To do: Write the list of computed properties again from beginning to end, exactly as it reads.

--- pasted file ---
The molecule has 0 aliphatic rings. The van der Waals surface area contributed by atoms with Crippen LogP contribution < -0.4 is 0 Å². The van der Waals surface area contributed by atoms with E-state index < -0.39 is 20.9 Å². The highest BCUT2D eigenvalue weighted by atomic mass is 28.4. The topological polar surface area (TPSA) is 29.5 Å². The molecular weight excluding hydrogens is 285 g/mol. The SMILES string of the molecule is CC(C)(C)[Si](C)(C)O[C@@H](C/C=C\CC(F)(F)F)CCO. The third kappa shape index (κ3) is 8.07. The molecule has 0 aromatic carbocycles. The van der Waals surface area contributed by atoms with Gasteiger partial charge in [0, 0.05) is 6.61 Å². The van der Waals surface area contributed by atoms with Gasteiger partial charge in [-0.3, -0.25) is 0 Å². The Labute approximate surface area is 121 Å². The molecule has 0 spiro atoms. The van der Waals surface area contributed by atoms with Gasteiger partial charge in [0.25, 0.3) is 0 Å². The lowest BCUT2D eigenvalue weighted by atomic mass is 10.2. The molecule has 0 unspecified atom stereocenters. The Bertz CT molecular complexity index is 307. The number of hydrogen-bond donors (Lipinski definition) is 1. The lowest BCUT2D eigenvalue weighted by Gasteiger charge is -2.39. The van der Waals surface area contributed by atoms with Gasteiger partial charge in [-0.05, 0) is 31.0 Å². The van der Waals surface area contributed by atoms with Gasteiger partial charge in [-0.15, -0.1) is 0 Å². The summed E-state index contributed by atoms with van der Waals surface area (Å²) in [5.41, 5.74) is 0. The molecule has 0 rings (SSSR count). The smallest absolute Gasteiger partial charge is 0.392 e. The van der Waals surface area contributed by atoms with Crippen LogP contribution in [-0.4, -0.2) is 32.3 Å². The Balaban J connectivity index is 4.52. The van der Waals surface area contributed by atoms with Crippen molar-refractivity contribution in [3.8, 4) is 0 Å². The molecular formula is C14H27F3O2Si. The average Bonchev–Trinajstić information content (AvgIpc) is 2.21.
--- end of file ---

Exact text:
The molecule has 0 aliphatic rings. The van der Waals surface area contributed by atoms with Crippen LogP contribution < -0.4 is 0 Å². The van der Waals surface area contributed by atoms with E-state index < -0.39 is 20.9 Å². The highest BCUT2D eigenvalue weighted by atomic mass is 28.4. The topological polar surface area (TPSA) is 29.5 Å². The molecular weight excluding hydrogens is 285 g/mol. The SMILES string of the molecule is CC(C)(C)[Si](C)(C)O[C@@H](C/C=C\CC(F)(F)F)CCO. The third kappa shape index (κ3) is 8.07. The molecule has 0 aromatic carbocycles. The van der Waals surface area contributed by atoms with Gasteiger partial charge in [0, 0.05) is 6.61 Å². The van der Waals surface area contributed by atoms with Gasteiger partial charge in [-0.3, -0.25) is 0 Å². The Labute approximate surface area is 121 Å². The molecule has 0 spiro atoms. The van der Waals surface area contributed by atoms with Gasteiger partial charge in [0.25, 0.3) is 0 Å². The lowest BCUT2D eigenvalue weighted by atomic mass is 10.2. The molecule has 0 unspecified atom stereocenters. The Bertz CT molecular complexity index is 307. The number of hydrogen-bond donors (Lipinski definition) is 1. The lowest BCUT2D eigenvalue weighted by Gasteiger charge is -2.39. The van der Waals surface area contributed by atoms with Gasteiger partial charge in [-0.05, 0) is 31.0 Å². The van der Waals surface area contributed by atoms with Gasteiger partial charge in [-0.15, -0.1) is 0 Å². The summed E-state index contributed by atoms with van der Waals surface area (Å²) in [5.41, 5.74) is 0. The molecule has 0 rings (SSSR count). The smallest absolute Gasteiger partial charge is 0.392 e. The van der Waals surface area contributed by atoms with Crippen LogP contribution in [-0.4, -0.2) is 32.3 Å². The Balaban J connectivity index is 4.52. The van der Waals surface area contributed by atoms with Crippen molar-refractivity contribution in [3.8, 4) is 0 Å². The molecular formula is C14H27F3O2Si. The average Bonchev–Trinajstić information content (AvgIpc) is 2.21.